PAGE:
? In a general order issued by McClellan, on the day after the battle, he announced the death of Baker, and spoke of him as one having “ many titles to honor," as a patriot zealous for the honor of bis adopted country" (he was born in England), cut off “ in the fullness of his power as a statesman, and in the course of a brilliant career as a soldier distinguished in two wars." When Congress met, in December, the Senate appointed a day (the 11th of that month) for the consideration of the death of this distinguished member. The President was there to participate in the monrnful proceedings. Most touching culogies were pronounced by the dead hero's compatriots of the Senate. From that body went resolutions to the House of Representatives, where like proceedings were held; and all over the country there was general grief because of the fall of that noble man. In California, which had been his chosen residence for a long time, the news of his death created a profound sensation. It reached San Francisco a few days after the battle, the lino of telegraph between the Atlantic and Pacific oceans having been just completed. That line was opened for messages on the 25th of October, when :: communication (the first) was sent by Judge Field to President Lincoln. While they were preparing in San Francisco, on the following day, to fire a salute in honor of this important event, a dispatch from the East announced the death of Baker. Rejoicing was changed into mourning, and the celebration was deforred.

VOL. II.-10



a Dec. 16,




Secretary of War “whether any, and, if any, what measures had been taken

to ascertain who was responsible for the disastrous movement of the National troops at Ball's Bluff.” It was answered that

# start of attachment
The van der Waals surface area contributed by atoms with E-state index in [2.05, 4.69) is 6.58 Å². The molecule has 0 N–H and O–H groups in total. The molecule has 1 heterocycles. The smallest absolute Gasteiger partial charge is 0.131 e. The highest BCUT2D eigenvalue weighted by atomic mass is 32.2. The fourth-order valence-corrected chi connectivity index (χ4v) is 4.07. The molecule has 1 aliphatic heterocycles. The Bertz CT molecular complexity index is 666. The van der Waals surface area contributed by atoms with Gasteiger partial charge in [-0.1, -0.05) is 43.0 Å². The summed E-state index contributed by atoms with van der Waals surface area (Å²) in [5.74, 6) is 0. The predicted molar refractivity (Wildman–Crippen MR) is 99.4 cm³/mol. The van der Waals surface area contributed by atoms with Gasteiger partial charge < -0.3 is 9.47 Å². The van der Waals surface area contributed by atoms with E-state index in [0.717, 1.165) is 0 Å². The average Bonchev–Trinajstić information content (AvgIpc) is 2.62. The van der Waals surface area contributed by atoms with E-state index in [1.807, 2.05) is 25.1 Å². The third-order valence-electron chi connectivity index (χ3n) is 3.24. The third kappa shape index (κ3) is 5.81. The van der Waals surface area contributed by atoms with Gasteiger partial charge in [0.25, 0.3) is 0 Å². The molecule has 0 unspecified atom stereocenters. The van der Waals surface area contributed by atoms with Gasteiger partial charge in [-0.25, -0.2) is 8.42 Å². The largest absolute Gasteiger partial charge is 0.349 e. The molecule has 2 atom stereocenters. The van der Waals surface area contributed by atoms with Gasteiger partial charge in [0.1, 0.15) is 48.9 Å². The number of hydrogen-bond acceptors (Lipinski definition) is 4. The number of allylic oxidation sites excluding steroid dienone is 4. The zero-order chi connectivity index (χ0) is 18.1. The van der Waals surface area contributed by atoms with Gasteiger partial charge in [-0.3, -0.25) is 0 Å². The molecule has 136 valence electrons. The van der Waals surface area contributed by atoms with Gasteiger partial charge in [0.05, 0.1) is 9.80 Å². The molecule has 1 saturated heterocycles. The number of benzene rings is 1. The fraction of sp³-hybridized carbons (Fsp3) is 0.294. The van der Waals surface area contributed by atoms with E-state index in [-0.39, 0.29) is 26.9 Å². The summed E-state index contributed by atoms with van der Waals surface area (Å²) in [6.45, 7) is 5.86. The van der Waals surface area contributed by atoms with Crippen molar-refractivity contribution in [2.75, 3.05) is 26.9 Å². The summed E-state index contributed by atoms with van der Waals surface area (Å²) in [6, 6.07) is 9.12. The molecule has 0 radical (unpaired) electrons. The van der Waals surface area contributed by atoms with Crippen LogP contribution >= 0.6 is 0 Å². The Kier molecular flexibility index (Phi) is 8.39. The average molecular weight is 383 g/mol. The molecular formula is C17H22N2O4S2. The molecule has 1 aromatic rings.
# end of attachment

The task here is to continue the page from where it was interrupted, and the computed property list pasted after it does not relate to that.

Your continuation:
General McClellan was of the opinion that “an inquiry on the subject of the resolution would, at that time, be injurious to the public service.” But General McClellan had already answered that inquiry, so far as one of the commanders was concerned. He was at Stone's head-quarters, at Poolesville, twenty-four hours after the disaster, and from there had telegraphed to the President, saying, "I have investigated this matter, and General Stone is without blame. Had his orders been followed, there could (or would have been no disaster.” This was unknown to the public. They were dissatisfied with the apparent desire on the part of the General-in-chief to stifle investigation, and more than ever he was held to be personally responsible for the disaster. For a time there were warm discussions in Congress on the subject.

Finally a victim appeared to propitiate the public feeling, in the Feb. 8,

person of General Stone, who was arrested by order of the

War Department and sent to Fort Lafayette, at the entrance to New York Bay, and then used for the confinement of political priso

There he was detained until the following August, when, without trial, or any public proceedings whatever, he was released. That fort

ress being a place of durance for men charged with treasonable acts, this gallant and truly patriotic officer suffered patiently and silently, for a greater portion of the war, under the imputations of disloyalty. He was imprisoned without public accusation, was held a prisoner about

six months, in profound ignorance of any charges against him, and was released without comment by the power that closed the prison doors upon him.”